CRC Tolling Plan not “Stupid”, Merely “Myopic”

Kudos to Sarah Mirk from the Mercury for reading the transcripts of the Columbia River Crossing Independent Review Panel.

Nice to see some actual independence from the review panel!

We can’t let the DOTs stay in charge of this effort…

6 responses to “CRC Tolling Plan not “Stupid”, Merely “Myopic””

  1. This description is another clear example of the problem with the whole process. They aren’t saying there WON’T be tolls on the I205 bridge, only that that decision won’t be made as part of the CRC process. Essentially the DOT’s keep kicking difficult problems down the road even where they are integral to decisions about how the I5 crossing will be modified.

    They now have a plan that will clog the Rose Quarter, clog Clackamas County’s freight connections over the I205 bridge, reduce access to I5 and regional jobs for people who live in North and Northeast Portland , congest Portland’s business and employment centers and encourage even more auto-dependent development in rural Clark County, adding to the region’s greenhouse gases. But all of those impacts are outside the “bridge influence area” and according to the DOT’s will need to be “considered as part of a larger regional dialogue”, but only AFTER the DOT’s bridge is built.

    Instead of building the bridge and THEN deciding what to do about tolls on the I205, maybe there needs to be that “larger regional dialogue” to settle those other issues first. What is increasingly apparent is that the region isn’t ready to make a decision about the I5 bridge. When you still have to kick the decision on tolling I205 down the road, you aren’t in a position to decide whether to toll I5.

  2. Dave –

    Quad Cities is the intersection of 3 distinct interstates, 80, 88 and 74. And, while the Mississippi does separate the states, it operates much more like the Willamette River than the Columbia. But you are right, even a much smaller region with less than 400,000 people and three freeway bridge crossings of the river, also has a local bridge.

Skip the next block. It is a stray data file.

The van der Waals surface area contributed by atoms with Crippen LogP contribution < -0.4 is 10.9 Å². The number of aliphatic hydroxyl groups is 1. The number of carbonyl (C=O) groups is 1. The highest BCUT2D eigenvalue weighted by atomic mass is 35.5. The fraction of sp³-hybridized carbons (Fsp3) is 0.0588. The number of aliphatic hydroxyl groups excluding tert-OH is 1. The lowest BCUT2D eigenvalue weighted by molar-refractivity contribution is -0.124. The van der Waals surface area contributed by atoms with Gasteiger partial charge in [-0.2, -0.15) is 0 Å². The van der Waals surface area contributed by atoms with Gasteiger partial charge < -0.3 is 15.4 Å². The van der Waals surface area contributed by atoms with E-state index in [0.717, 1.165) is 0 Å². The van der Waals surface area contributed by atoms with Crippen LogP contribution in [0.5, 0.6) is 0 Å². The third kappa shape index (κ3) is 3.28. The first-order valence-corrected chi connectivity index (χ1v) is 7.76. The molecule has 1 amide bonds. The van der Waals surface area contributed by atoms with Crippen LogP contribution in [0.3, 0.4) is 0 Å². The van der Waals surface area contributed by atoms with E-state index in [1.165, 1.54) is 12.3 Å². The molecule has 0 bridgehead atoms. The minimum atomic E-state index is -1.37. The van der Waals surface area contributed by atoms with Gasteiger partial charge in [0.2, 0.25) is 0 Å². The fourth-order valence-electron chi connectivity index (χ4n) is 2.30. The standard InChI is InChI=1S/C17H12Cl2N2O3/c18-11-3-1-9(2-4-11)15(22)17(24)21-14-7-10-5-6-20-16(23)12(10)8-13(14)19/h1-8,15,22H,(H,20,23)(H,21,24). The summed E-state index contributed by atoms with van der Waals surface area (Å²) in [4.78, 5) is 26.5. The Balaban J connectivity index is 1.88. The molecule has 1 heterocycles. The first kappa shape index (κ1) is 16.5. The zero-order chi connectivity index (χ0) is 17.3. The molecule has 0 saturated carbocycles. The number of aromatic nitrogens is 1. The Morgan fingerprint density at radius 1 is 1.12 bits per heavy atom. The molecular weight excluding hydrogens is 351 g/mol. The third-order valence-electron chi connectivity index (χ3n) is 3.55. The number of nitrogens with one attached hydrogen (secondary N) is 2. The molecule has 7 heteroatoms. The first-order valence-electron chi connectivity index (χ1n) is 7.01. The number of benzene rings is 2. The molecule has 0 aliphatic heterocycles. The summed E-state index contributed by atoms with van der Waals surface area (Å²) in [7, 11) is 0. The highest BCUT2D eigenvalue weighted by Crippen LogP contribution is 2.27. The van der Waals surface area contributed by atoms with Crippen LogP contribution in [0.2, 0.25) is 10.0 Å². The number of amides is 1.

3. You can hear the man’s internal compass begging to escape as he speaks….

    [Being an honest intellectual] From a broader public policy perspective, it sure seems, from an outside perspective stupid –
    [Oh nuts, I was instructed not to be critical of the project, just constructive] oh nope, uh, uh, I did not say that.
    [They’re going to kill me for being honest] If there’s a reporter in the room, I did not say that. It’s, uh, perhaps…uh… myopic, most people would know what that means, myopic not to look at the total crossings of the river.

    The guy clearly wants to do the right thing, but has been told not to.

    This comment offers just as much insight into what instructions the DOTS gave these outside experts as it does the project’s – let’s say myopic – approach.

  4. ODOT took away the local bridge for I-5 in 1958 when it should have built a real freeway bridge.
    Now we just want it back.

  5. Just Saying: I agree with you about it being a different style of community. The only area I can find that compares to Portland with only two freeway bridges (and no local bridges) is Memphis and West Memphis. West Memphis only has a population of 28,181 in 2005, so it’s not really a great comparison.

    Well, that and they’re looking at some new bridges up there. It seems a new bridge would be a better choice than replacing what we have, and it seems that option was thrown out early in the studies.

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